Feeding Waterfowl

Please don’t feed waterfowl

Feeding waterfowl can create many problems for the birds as well as for the environment. The notion that waterfowl cannot survive without human intervention is false.

Ducks and geese have survived for thousands of years without being fed by humans, and today many species of waterfowl are thriving. Please enjoy our local waterfowl but view them from a distance and respect their wildness. By doing so, you will provide them with their best chance for survival.  

Reasons to Not Feed Waterfowl

1. Dietary and nutritional problems for the birds. The age-old practice of feeding ducks and geese bread, pastries, cookies and various other assorted types of junk food can cause significant health problems for these birds. These highly processed foods provide little or no nutritional value and may actually contribute to starvation among waterfowl.

Moldy foods can impact their health just as it does our own. Ducks and geese are far better off building their reserves by moving from location to location in search of a healthy natural diet than they are living on foods that we would never consider feeding to our children or pets. Although all feeding is discouraged, it is especially critical not to feed foods that diverge from the birds’ natural diet, such as bread and other baked goods.

Mallards, photo by Flickr user hedera.baltica

2. Overpopulation at small urban and suburban parks. Increasingly, our urban and suburban parks are home to year-round resident populations of waterfowl that remain static because of the endless food supply provided by well-meaning humans. Many of our parks are plagued with sick and injured ducks that are a direct result of the intense aggression and competition that occurs when waterfowl populations become overly concentrated.

The Care Center receives dozens of severely injured female ducks each spring that have been attacked by gangs of aggressive drakes (male ducks). We also receive dozens of reports each spring of female mallards nesting far, sometimes more than a mile, from the nearest water source. This is a direct response to their inability to successfully incubate and raise young in our overpopulated parks.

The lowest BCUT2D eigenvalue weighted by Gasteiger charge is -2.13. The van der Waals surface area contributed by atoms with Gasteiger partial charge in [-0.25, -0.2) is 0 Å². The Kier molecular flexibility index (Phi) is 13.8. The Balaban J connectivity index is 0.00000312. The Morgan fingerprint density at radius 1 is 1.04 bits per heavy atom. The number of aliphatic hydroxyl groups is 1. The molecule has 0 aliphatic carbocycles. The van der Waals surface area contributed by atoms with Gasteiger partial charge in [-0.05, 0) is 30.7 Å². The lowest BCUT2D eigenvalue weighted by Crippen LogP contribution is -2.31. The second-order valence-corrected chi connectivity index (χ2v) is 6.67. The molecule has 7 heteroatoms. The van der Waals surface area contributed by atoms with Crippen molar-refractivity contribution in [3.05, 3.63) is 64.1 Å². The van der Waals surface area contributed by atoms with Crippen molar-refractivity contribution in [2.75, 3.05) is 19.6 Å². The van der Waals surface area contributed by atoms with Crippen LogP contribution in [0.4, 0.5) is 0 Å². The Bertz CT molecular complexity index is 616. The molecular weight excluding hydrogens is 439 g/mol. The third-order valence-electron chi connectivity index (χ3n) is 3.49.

3. Severe habitat degradation. Providing food quickly attracts concentrations of waterfowl beyond what the natural ecosystem can support. Large concentrations of waterfowl can reduce water quality and de-vegetate natural areas. Concentrating large populations of waterfowl into small natural areas is not a sustainable strategy. As numbers increase, natural forage will decrease and individuals will only become more dependent upon humans to provide them food.

4. Loss of natural fear of humans. For many wild animals survival is contingent upon maintaining a healthy fear of humans. Feeding waterfowl can quickly cause them to lose their instinctive sense of fear. While the food provider may have the best of intentions, the ducks still have to survive in a world filled with hazards. On an urban landscape full of dogs, cats, cars and people, the duck or goose that maintains its innate wildness ultimately has the best chance for survival.

Canada Geese, photo by Flickr user stanze

5. Disease among waterfowl populations: Feeding of waterfowl can lead to aggressive behavior towards humans especially among geese. Unconsumed bread and other “human foods” remain on the ground as nothing more than unsightly litter. Finally waterfowl habituated to human handouts are more likely to take up residence and less likely to be successfully driven away from locations such as golf courses where they may not be welcomed by the human occupants. When such conflicts occur, it is inevitably the wildlife that loses in the end.

**Portions of this document taken from Massachusetts Bird Alliance of Oregon Society “Feeding Waterfowl” article.